There is evidence that the Hungarian nation was a unit in the Middle Ages. In Latin chronicles dating back to the tenth century, there are colorful origin myths of the Hungarians "conquering" and occupying the Carpathian Basin and their conversion to Christianity under King Stephen. Many Hungarians consider their nation "the final fortress of Western Christianity and civilized Europe."

National Identity.
In the Middle Ages, groups and nationalities that were not ethnically Hungarian lived in the nation. After the late Middle Ages, a dual national consciousness is demonstrable. On the one hand, there was a nation–state that ethnic Hungarians and non-Hungarians could share. On the other hand, there was a narrower sense of belonging to the Hungarian linguistic, cultural, and ethnic community.

In 1526, a young Hungarian king fell in a battle with the Ottoman Turks. On the basis of a marriage contract, the Habsburgs claimed the Hungarian throne. After conquering the Ottomans in 1686 and 1712, the Habsburgs ruled all of Hungary. The population accepted their right to rule but kept and observed their own laws, legislative powers, parliament, and administrative division. From time to time there were anti-Habsburg revolts, conspiracies, and political unrest.

In 1848, a revolution led by Lajos Kossuth demanded democratic reforms and more independence from Austria. However, Austria defeated the revolution. This was the first time that the general population, including the peasantry, experienced a sense of national unity. While some of the nationalities shared that experience, most turned against the Hungarians.

The Austrian tyranny that followed the revolution of 1848 ended with the 1867 Austrian-Hungarian Compromise. With this accord, the Austro-Hungarian monarchy was established. The Austro-Hungarian monarchy ended after World War I. The Trianon Treaty of 1920 ended the territorial integrity of Hungary. Nearly 70 percent of its historical territory and 58 percent of its former population were ceded to neighboring countries. One-third of ethnic Hungarians came under foreign rule. With the assent of the Western powers, Hungary came under Soviet occupation after World War II. Under the leadership of Moscow and the Moscow-led Hungarian Communist Party, the "building of socialism" began. In 1956, the nation rose up against the Communist rule and occupation by the Soviet Union. The revolt was defeated and approximately two hundred thousand Hungarians, mostly young people, skilled workers, white-collar workers, professionals, and intellectuals, escaped to the West.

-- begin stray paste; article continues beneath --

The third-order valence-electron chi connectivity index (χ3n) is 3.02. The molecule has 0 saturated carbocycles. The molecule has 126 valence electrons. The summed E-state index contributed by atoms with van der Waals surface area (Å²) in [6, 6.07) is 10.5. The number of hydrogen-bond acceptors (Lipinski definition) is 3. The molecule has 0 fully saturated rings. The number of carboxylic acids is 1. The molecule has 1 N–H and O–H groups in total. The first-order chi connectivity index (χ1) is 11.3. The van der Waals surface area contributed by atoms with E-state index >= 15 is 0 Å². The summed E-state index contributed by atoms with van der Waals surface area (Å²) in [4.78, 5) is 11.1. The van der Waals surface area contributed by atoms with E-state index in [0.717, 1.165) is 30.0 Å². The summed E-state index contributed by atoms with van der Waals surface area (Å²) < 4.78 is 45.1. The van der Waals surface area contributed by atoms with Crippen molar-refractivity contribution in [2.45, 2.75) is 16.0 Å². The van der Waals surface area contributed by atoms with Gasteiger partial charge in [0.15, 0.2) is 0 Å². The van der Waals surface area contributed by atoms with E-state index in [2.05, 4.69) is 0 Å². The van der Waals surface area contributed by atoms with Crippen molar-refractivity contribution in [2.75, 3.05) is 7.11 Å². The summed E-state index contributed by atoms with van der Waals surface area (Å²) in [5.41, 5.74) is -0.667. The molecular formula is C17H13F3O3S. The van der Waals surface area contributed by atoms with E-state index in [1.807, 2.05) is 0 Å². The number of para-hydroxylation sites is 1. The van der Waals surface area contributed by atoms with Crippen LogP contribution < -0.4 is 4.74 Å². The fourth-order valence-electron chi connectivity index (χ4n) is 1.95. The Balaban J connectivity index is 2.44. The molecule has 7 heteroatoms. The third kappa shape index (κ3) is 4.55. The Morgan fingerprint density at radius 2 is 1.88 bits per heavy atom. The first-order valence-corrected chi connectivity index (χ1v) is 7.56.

Government.
All levels of government were under the control of the Communist Party between 1948 and 1989. The change of regime in 1989 brought in a multiparty government and a parliamentary democracy with elected representatives. At the end of the twentieth century, there were 182 officially registered political parties.

Leadership and Political Officials.